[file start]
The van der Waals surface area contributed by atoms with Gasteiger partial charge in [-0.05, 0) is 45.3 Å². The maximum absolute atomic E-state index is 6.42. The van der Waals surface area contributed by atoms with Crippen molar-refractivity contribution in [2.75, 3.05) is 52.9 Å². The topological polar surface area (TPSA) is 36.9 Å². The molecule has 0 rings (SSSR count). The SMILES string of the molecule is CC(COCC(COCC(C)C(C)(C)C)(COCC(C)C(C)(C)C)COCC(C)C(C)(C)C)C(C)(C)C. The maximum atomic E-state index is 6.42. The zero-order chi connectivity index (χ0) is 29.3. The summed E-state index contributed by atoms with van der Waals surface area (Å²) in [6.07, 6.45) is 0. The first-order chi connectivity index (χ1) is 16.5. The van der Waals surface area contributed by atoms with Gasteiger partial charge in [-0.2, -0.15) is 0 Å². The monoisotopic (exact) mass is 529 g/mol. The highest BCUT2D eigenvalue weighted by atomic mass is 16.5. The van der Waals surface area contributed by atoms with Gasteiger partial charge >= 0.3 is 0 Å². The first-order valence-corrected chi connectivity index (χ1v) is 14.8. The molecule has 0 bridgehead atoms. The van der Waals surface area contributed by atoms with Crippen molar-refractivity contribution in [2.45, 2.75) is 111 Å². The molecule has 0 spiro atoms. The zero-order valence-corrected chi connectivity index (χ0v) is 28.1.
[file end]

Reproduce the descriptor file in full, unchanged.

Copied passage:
The van der Waals surface area contributed by atoms with Gasteiger partial charge in [-0.05, 0) is 45.3 Å². The maximum absolute atomic E-state index is 6.42. The van der Waals surface area contributed by atoms with Crippen molar-refractivity contribution in [2.75, 3.05) is 52.9 Å². The topological polar surface area (TPSA) is 36.9 Å². The molecule has 0 rings (SSSR count). The SMILES string of the molecule is CC(COCC(COCC(C)C(C)(C)C)(COCC(C)C(C)(C)C)COCC(C)C(C)(C)C)C(C)(C)C. The maximum atomic E-state index is 6.42. The zero-order chi connectivity index (χ0) is 29.3. The summed E-state index contributed by atoms with van der Waals surface area (Å²) in [6.07, 6.45) is 0. The first-order chi connectivity index (χ1) is 16.5. The van der Waals surface area contributed by atoms with Gasteiger partial charge in [-0.2, -0.15) is 0 Å². The monoisotopic (exact) mass is 529 g/mol. The highest BCUT2D eigenvalue weighted by atomic mass is 16.5. The van der Waals surface area contributed by atoms with Gasteiger partial charge >= 0.3 is 0 Å². The first-order valence-corrected chi connectivity index (χ1v) is 14.8. The molecule has 0 bridgehead atoms. The van der Waals surface area contributed by atoms with Crippen molar-refractivity contribution in [2.45, 2.75) is 111 Å². The molecule has 0 spiro atoms. The zero-order valence-corrected chi connectivity index (χ0v) is 28.1.